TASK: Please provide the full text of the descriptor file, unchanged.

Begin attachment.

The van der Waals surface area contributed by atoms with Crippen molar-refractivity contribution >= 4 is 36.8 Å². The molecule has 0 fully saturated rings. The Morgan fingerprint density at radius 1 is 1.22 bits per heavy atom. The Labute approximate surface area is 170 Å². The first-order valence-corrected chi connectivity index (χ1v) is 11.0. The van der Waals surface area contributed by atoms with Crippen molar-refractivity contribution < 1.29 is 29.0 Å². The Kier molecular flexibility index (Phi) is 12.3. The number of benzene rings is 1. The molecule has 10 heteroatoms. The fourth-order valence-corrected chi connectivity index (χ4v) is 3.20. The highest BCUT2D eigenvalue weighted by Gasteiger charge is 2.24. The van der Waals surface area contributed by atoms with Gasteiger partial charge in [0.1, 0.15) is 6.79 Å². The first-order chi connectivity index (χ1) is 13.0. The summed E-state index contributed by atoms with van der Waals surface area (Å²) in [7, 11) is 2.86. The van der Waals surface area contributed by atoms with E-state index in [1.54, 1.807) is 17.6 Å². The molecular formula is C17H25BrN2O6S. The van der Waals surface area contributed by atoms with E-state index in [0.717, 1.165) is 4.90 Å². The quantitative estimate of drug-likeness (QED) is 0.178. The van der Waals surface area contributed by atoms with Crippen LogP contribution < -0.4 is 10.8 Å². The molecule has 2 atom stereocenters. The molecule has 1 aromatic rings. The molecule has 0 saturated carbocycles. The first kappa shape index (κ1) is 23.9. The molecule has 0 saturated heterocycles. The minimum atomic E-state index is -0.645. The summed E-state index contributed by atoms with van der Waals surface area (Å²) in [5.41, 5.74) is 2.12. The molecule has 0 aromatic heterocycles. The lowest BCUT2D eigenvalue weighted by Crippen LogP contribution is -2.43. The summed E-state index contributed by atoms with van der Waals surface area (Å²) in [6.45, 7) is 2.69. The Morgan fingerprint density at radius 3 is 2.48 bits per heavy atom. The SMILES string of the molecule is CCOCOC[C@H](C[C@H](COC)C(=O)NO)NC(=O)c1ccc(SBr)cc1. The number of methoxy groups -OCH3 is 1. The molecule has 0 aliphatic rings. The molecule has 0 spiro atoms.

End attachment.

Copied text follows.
The van der Waals surface area contributed by atoms with Crippen molar-refractivity contribution >= 4 is 36.8 Å². The molecule has 0 fully saturated rings. The Morgan fingerprint density at radius 1 is 1.22 bits per heavy atom. The Labute approximate surface area is 170 Å². The first-order valence-corrected chi connectivity index (χ1v) is 11.0. The van der Waals surface area contributed by atoms with Crippen molar-refractivity contribution < 1.29 is 29.0 Å². The Kier molecular flexibility index (Phi) is 12.3. The number of benzene rings is 1. The molecule has 10 heteroatoms. The fourth-order valence-corrected chi connectivity index (χ4v) is 3.20. The highest BCUT2D eigenvalue weighted by Gasteiger charge is 2.24. The van der Waals surface area contributed by atoms with Gasteiger partial charge in [0.1, 0.15) is 6.79 Å². The first-order chi connectivity index (χ1) is 13.0. The summed E-state index contributed by atoms with van der Waals surface area (Å²) in [7, 11) is 2.86. The van der Waals surface area contributed by atoms with E-state index in [1.54, 1.807) is 17.6 Å². The molecular formula is C17H25BrN2O6S. The van der Waals surface area contributed by atoms with E-state index in [0.717, 1.165) is 4.90 Å². The quantitative estimate of drug-likeness (QED) is 0.178. The van der Waals surface area contributed by atoms with Crippen LogP contribution < -0.4 is 10.8 Å². The molecule has 2 atom stereocenters. The molecule has 1 aromatic rings. The molecule has 0 saturated carbocycles. The first kappa shape index (κ1) is 23.9. The molecule has 0 saturated heterocycles. The minimum atomic E-state index is -0.645. The summed E-state index contributed by atoms with van der Waals surface area (Å²) in [5.41, 5.74) is 2.12. The molecule has 0 aromatic heterocycles. The lowest BCUT2D eigenvalue weighted by Crippen LogP contribution is -2.43. The summed E-state index contributed by atoms with van der Waals surface area (Å²) in [6.45, 7) is 2.69. The Morgan fingerprint density at radius 3 is 2.48 bits per heavy atom. The SMILES string of the molecule is CCOCOC[C@H](C[C@H](COC)C(=O)NO)NC(=O)c1ccc(SBr)cc1. The number of methoxy groups -OCH3 is 1. The molecule has 0 aliphatic rings. The molecule has 0 spiro atoms.